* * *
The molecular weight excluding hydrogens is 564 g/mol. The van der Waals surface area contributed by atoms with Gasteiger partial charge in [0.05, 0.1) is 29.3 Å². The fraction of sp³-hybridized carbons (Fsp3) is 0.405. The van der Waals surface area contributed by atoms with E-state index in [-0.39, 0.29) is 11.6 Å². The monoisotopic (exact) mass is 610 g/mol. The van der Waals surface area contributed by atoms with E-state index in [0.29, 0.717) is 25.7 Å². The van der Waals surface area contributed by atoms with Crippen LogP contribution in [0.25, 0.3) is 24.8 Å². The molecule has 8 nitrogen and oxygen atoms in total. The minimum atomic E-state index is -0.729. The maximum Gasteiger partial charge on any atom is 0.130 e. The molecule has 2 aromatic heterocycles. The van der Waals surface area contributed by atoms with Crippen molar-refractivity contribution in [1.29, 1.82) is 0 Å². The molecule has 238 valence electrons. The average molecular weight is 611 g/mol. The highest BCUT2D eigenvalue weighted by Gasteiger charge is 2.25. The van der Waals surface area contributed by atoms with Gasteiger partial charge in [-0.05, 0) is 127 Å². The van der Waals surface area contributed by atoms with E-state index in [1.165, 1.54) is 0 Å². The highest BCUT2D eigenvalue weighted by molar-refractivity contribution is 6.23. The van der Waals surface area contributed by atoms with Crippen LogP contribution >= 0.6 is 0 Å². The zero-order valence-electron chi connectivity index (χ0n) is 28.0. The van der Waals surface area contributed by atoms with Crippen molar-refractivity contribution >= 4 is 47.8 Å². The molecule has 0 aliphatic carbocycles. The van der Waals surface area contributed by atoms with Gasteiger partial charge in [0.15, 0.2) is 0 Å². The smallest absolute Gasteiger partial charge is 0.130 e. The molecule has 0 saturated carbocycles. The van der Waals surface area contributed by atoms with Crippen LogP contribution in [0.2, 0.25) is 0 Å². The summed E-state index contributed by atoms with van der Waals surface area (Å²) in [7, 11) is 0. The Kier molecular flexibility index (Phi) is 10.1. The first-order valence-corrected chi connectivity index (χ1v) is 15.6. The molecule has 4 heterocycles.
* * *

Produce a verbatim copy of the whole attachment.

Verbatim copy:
The molecular weight excluding hydrogens is 564 g/mol. The van der Waals surface area contributed by atoms with Gasteiger partial charge in [0.05, 0.1) is 29.3 Å². The fraction of sp³-hybridized carbons (Fsp3) is 0.405. The van der Waals surface area contributed by atoms with E-state index in [-0.39, 0.29) is 11.6 Å². The monoisotopic (exact) mass is 610 g/mol. The van der Waals surface area contributed by atoms with E-state index in [0.29, 0.717) is 25.7 Å². The van der Waals surface area contributed by atoms with Crippen LogP contribution in [0.25, 0.3) is 24.8 Å². The molecule has 8 nitrogen and oxygen atoms in total. The minimum atomic E-state index is -0.729. The maximum Gasteiger partial charge on any atom is 0.130 e. The molecule has 2 aromatic heterocycles. The van der Waals surface area contributed by atoms with Crippen molar-refractivity contribution in [1.29, 1.82) is 0 Å². The molecule has 238 valence electrons. The average molecular weight is 611 g/mol. The highest BCUT2D eigenvalue weighted by Gasteiger charge is 2.25. The van der Waals surface area contributed by atoms with Gasteiger partial charge in [-0.05, 0) is 127 Å². The van der Waals surface area contributed by atoms with E-state index in [1.165, 1.54) is 0 Å². The highest BCUT2D eigenvalue weighted by molar-refractivity contribution is 6.23. The van der Waals surface area contributed by atoms with Crippen LogP contribution >= 0.6 is 0 Å². The zero-order valence-electron chi connectivity index (χ0n) is 28.0. The van der Waals surface area contributed by atoms with Crippen molar-refractivity contribution >= 4 is 47.8 Å². The molecule has 0 aliphatic carbocycles. The van der Waals surface area contributed by atoms with Gasteiger partial charge in [0.15, 0.2) is 0 Å². The smallest absolute Gasteiger partial charge is 0.130 e. The molecule has 0 saturated carbocycles. The van der Waals surface area contributed by atoms with Crippen LogP contribution in [0.2, 0.25) is 0 Å². The summed E-state index contributed by atoms with van der Waals surface area (Å²) in [7, 11) is 0. The Kier molecular flexibility index (Phi) is 10.1. The first-order valence-corrected chi connectivity index (χ1v) is 15.6. The molecule has 4 heterocycles.